“Middle school is stepping stone for high school,” Macaluso said.

The two-grade design gives Lexington-Richland Five an intermediate school on both sides of the district. CrossRoads Intermediate School serves sixth-graders in the St. Andrews area.

Chapin Middle did not hold a traditional open house for parents and students because of construction, which was delayed because of spring rains. But Miller has brought the “Eagle Launch” orientation model to her new school. Students only need to know their first block teacher when they arrive Wednesday.

“The teacher will take care of that class for the rest of the day,” Miller said.

A few families were able to tour parts of the building during late registration.

“They had big eyes, dropped mouths and big smiles,” Miller said.

Student body president Gracie Culley said she’s already scoped out a few areas to study with friends.

“The traffic flow should be a lot better in the hallways,” she said.

The school was built to relieve overcrowding at the former Chapin Middle, which housed 1,185 students last year. Miller said enrollment at Chapin Middle is already above what was projected, and more than 800 students will learn there this year.

Chapin Middle is the last school built with funds from the 2008 bond referendum. District spokesperson Katrina Goggins said it’s too early to say if board members are considering another but noted “there’s tremendous growth in (the Chapin) area.”

Read the original story here.  Read more about the project here.  See the videos here and here See construction progress on the new middle school here.

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Quackenbush Presents at International Conference

COLUMBIA, SC – Doug Quackenbush, President of Quackenbush Architects + Planners, presented at the Association of College and University Housing Officers – International (ACUHO-I) Conference in Orlando, Florida on June 30th . Doug participated on a panel that included the Director of Housing at Coastal Carolina University Stephen Harrison, and representatives from Mackey Mitchell Architects- Merrilee Hertlein and Kyle Wagner.

The ACUHO-I has more than 1,000 member campuses, as well as more than 250 product and service providers, all dedicated to creating educational and enriching residential experiences on campuses around the world. ACUHO-I empowers these efforts through informative events and programs, invaluable resources, and an invigorating professional network.

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Quackenbush Shares Student Union Design Expertise

COLUMBIA, SC – Doug Quackenbush, President of Quackenbush Architects + Planners, contributed to the recent 2015 SEC Union Directors Summer Meeting through a panel discussion entitled “Why the College Union (still) Matters”. The discussion explored the evolving role of the college union on university campuses. 

The panel comprised of six participants representing a variety of perspectives on the modern university campus.  Quackenbush offered his insight and expertise on the panel via the recently completed USC Russell House Leadership and Service Center alongside Kim McMahon, Director of Campus Life at the University of South Carolina.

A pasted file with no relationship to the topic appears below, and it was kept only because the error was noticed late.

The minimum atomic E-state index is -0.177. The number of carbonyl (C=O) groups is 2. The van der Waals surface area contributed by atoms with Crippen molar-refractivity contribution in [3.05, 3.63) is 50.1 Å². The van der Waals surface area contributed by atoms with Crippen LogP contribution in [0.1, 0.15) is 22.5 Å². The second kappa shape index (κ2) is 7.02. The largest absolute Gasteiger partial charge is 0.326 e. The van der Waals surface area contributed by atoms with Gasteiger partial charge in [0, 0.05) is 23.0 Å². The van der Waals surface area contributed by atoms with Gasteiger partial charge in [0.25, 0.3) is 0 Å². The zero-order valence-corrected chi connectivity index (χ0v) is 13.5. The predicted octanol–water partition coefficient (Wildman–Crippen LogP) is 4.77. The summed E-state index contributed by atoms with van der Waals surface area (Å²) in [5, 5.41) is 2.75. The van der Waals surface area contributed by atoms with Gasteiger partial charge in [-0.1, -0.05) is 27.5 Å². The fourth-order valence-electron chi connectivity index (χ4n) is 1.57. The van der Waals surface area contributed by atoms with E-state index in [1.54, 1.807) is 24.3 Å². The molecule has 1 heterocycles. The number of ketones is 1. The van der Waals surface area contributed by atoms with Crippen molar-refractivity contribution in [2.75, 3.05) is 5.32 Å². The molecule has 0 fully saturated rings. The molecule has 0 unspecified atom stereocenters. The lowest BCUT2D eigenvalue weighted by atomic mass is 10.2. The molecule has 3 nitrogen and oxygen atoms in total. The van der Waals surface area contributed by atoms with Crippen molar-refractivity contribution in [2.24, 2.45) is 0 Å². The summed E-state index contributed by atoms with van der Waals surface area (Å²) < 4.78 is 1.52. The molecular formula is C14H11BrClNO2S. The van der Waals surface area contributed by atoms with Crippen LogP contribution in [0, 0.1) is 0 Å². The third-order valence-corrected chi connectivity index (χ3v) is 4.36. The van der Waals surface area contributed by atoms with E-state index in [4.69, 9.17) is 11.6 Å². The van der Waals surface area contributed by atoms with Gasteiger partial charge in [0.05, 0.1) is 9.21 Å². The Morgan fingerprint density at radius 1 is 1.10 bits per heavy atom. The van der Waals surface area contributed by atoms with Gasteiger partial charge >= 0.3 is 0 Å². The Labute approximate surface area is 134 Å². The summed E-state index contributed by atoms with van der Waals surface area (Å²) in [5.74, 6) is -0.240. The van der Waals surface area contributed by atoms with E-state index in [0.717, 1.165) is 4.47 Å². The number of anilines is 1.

When asked about the changing needs of the college student union, and our role in that evolution, Quackenbush gave the following answer: 

“The Union has always been the ‘living room’ of the college campus- and as such, will continue to be the social hub for students, faculty, and administration. The evolving need, as I see it, is keeping up with the needs and preferences of today’s student population: solving the keys to attracting students, enabling collaboration, and engaging in learning- even if it’s over a meal or during ‘down-time.’ Today, we feel this requires spaces that are comfortable, flexible and adaptable,  and perhaps the most under rated feature- spaces that are ‘cool.’  For this generation of students, this usually means sleek, modern, and loaded with tech.”

Quackenbush also discussed the need for “sticky” and “collision” spaces within the student union. The union serves as the main social hub in the heart of campus and its primary mission is to build “community.’ As such, good designs feature spaces that are welcoming, inviting, comfortable, day light filled and easily accessible- and therefore “sticky”, fostering organic interaction among students.  And “collision” spaces- typically common spaces strategically located at the major intersections of building circulation- also encourage natural interactions and collaboration, and tend to food service options.  

Quackenbush also lent his expertise to a panel discussion on student housing, “Coastal Connections: Relationships between People and Place at Coastal Carolina University,” at the 2015 Association of College and University Housing Officers – International Annual Conference on June 30th in Orlando, Florida. 

Read more about the project here.

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Midlands Technical College Constructing New Learning Resource Center on Beltline Campus

COLUMBIA, SC – Midlands Technical College has begun construction of the Learning Resource Center on its Beltline Campus. This three-story building will become the focal point of the campus along Rosewood Drive.  The center will feature technology-rich classrooms and computer labs equipped for teleconferencing, an Academic Success Center with onsite tutoring, individual study rooms and a student commons area.  Construction will take approximately two years.

“This new facility will be the signature academic building of the college’s Beltline Campus,” said MTC President, Dr. Ronald L. Rhames.  “It’s another example of how MTC encourages dynamic teaching and learning in a state-of-the-art environment.  Everything we do is geared toward being an innovative leader in higher education.”

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Blowfish ready for new season in new stadium

BY BRIDGET WINSTON